In 1541 John Lauder, Archdeacon of Teviotdale, paid the third rental for the Parsonage and Vicarage of Morebattle, amounting to 73/15/7. It is mentioned that this formed the prebend of the Archdeacon of Teviotdale, which post was held by John Lauder 1534 - 1551. His successor was John Hepburn, who held the post from 1544 to 1564. [John Hepburn was later Bishop of Brechin, and brother to the wife of the Archdeacon's half-brother, Robert Lauder of Bass].   Refer: The Books of Assumption of the Thirds of Benefices - Scottish Ecclesiastical Rentals at the Reformation edited by James Kirk, Oxford, 1995, pps: 214/5.

On the 5th January 1542 we find him as "the Cardinal's Secretary" representing Cardinal David Beaton at the reconsecration of the restored and ancient St.Baldred's chapel on The Bass, his father's stronghold.

In the Calendar of Writs preserved at Yester House (Number 606) we find an Instrument upon the receipt by Robert Lawder of Bass of 80 Scots in redemption of the lands of Kylpallet, constabulary of Haddington and shire of Edinburgh, wadset to him by John Lord Hay of Yester; Done at the instance of the said Lord's procurator, Mr.Thomas Hay, provost of Bothanis [Abbey St.Bathans], place of Beill, 2 p.m., 21st March 1542. Witnesses: John Lawder, natural son of the said laird of Bass, John Lawder in Stentoune and Thomas Wait. John Manderstoun is the Notary Public. (Seal of Robert Lauder appended in fair condition.)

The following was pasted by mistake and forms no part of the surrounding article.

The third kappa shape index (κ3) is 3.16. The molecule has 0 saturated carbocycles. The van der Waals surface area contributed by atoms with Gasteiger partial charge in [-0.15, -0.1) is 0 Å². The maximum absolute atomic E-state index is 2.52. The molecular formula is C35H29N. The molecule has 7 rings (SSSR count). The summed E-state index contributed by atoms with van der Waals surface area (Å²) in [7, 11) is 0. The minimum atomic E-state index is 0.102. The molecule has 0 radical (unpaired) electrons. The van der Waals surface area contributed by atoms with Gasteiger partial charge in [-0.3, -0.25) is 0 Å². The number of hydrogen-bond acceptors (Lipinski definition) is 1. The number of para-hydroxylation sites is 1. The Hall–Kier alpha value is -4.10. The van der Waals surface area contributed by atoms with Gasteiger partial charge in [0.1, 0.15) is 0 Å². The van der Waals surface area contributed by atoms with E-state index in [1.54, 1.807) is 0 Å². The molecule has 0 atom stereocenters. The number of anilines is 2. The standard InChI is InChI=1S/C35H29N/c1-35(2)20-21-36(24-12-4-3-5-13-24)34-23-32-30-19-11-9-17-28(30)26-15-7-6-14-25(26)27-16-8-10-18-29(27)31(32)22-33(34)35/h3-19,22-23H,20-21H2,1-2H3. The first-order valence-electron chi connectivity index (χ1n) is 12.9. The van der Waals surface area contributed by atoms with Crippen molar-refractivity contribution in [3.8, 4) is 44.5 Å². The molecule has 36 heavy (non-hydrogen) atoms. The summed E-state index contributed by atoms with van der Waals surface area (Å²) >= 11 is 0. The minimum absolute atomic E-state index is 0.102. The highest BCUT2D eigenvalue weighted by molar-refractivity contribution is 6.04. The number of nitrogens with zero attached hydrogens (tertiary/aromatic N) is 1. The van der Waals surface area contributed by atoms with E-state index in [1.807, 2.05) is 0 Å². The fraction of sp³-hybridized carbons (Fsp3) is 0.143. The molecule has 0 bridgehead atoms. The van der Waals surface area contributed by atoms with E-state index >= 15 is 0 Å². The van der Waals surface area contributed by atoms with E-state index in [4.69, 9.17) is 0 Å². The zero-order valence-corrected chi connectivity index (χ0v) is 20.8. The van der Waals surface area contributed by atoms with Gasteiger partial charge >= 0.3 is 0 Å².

John Knox also wrote a lot about this John Lauder, (see The Works of John Knox, Wodrow Society, Edinburgh, 1846) and referred to him as "a monstere, full of the Popis thunder, so spytfull that the ignorant people dreded least the earth then wold have swallowed them up."

Knox on Lauder is also quoted in volume two of The Historie and Cronicles of Scotland by Robert Lindesay of Pitscottie, (edited by A.E.J.G.Mackay, Sheriff of Fife and Kinross, Edinburgh, 1899). This volume contains an almost complete transcript of the trial [1st March,1546] of the martyr George Wishart, whom John Lauder " laidin full off curssingis written in paper.....cruellie accussit him and condemnit him to death."

Cardinal Beaton presided over the execution of Wishart, with his faithful secretary and prosecutor, John Lauder, at his side, in front of the Cardinal's Castle of St.Andrews on 1st March, 1546.

Master John Lauder was one of the auditors of the Chamberlain's Accounts for the Archbishopric of St.Andrews from 1540 to 1549, wherein he is styled Archdeacon of Teviotdale. 

Calderwood's History of the Kirk of Scotland (Wodrow Society) volume 1, p.263 mentions too the "Trial of Adam Wallace, the farther end of the chancellarie wall (in the church of the Blacke Friars in Edinburgh), in the pulpit, was placed Mr.Johne Lawder, Parson of Marbottle [Morebattle - see note above. This fell within his remit as Archdeacon of Teviotdale], accuser, cled in a surplice, and a reid hood." Foxe also gave an account of this trial.

Cardinal Beaton, had himself finally been murdered by the reformists following Wishart's execution, and subsequently John Lauder is noted in February 1551 as a Notary Public of St.Andrews, and "Secretarius" to Archbishop Hamilton, Beaton's successor, who was also later hanged by the mob, in 1571.

Nothing appears to be know of him after 1551 and it is assumed he died.

See other accounts of Lauders here!